Empathy is the Heart of Fundraising
oday’s fundraiser has more technology, systems and data than ever before to support them. Countless online resources, trainings, and consultants exist to teach fundraisers how to create and execute every aspect of fundraising from mastering Facebook live to grant writing to structuring your major gifts program.
But what if fundraising success is about more than what you know?
Over the 23 years I’ve been involved with fundraising, I’ve seen — and even been one of — a long list of fundraisers who didn’t always know what the best practices were, yet still crushed their goals.
The common thread I see among successful fundraisers isn’t their technical knowledge. It’s their ability to empathize and truly care about their donors. True empathy can’t be faked; people can feel if it’s real.
Empathy is the real heart of great fundraising
Great fundraisers are not the negative stereotype we so often hear about — charismatic, pushy master salespeople who won’t leave donors alone and squeeze big donations out of rich people.
Instead, they’re great storytellers committed to improving people’s lives. They’re focused on delivering value to others. They explore what people care about, what legacy they want to leave, what impact they want to make and uncover and clarify people’s desires and objectives for their philanthropy.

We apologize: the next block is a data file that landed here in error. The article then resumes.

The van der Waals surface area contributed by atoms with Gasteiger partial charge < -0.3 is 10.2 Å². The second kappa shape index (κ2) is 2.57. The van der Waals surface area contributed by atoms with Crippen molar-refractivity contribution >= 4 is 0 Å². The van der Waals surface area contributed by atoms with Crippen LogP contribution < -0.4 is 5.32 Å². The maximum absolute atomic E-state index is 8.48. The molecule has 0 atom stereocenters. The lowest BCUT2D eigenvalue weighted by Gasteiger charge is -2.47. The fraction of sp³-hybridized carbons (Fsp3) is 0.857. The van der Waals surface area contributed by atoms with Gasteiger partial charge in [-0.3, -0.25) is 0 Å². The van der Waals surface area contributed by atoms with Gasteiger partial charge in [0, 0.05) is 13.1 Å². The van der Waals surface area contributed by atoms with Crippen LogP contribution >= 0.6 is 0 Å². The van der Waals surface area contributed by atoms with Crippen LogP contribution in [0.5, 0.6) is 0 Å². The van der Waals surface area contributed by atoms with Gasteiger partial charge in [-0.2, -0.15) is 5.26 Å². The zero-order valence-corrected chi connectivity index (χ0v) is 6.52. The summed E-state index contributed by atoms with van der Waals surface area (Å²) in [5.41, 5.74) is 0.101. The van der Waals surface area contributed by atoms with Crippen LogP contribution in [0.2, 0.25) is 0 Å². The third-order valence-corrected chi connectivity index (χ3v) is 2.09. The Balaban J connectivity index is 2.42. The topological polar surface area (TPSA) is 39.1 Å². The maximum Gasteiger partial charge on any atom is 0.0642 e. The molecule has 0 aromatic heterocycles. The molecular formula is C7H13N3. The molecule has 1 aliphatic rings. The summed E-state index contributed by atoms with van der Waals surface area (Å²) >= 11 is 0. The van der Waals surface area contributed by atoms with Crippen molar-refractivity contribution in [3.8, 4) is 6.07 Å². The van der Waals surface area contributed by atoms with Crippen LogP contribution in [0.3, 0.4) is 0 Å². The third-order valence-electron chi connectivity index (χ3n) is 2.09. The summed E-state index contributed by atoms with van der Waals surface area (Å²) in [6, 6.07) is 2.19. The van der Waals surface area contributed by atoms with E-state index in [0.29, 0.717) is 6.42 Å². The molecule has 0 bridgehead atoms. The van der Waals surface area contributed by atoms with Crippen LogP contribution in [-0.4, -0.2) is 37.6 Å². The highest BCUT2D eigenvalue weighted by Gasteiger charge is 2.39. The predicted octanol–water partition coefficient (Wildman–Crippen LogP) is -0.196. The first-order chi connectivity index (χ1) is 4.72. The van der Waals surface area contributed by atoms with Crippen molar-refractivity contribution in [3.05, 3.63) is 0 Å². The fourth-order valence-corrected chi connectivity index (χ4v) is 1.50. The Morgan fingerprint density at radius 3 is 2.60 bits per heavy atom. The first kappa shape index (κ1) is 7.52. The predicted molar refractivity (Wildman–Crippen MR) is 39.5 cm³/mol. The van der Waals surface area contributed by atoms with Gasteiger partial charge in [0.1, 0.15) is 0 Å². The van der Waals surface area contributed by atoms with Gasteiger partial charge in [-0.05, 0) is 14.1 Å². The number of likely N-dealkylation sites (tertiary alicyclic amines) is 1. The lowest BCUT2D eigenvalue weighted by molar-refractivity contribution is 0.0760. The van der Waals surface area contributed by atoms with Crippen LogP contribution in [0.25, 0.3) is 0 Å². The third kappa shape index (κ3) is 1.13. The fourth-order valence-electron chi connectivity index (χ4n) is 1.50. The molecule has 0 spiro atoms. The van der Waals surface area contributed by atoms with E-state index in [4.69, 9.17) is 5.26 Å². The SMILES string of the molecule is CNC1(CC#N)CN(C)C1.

To truly excel, great fundraisers always remember this:
Remember: donors are a lot like people
We practice empathy when we stop to ask ourselves: what do I really know about this donor? As person, not just a check writer.
We practice empathy when we stop to ask ourselves: what do I really know about what this donor cares about — not related to our work, but related to theirs? What they are worried about? What keeps them up at night? Who they are as a person?
We practice empathy when we remember, donors aren’t all alike. When we remember donors are individuals with their own stories, their own needs, and their own wishes for the future.
We practice empathy when we recognize donors for the complicated and complex humans they actually are.
As a fundraiser, to be successful, you need to genuinely care about your donors. By getting to know why they give, what they are trying to achieve through their philanthropy, being genuinely curious and interested in them and their lives — you will unlock the keys to their giving.
Amy Varga is a beloved fundraising trainer, coach and consultant having been involved with fundraising for over 22 years. She and her team at The Varga Group have guided over a hundred nonprofit clients in raising millions of dollars through their comprehensive consulting services in capital campaign counsel (including feasibility studies, case development and donor analytics), fundraising training, retreat facilitation, board development and leadership coaching. The Varga Group is located in the Pacific Northwest with clients nationwide. thevargagroup.com
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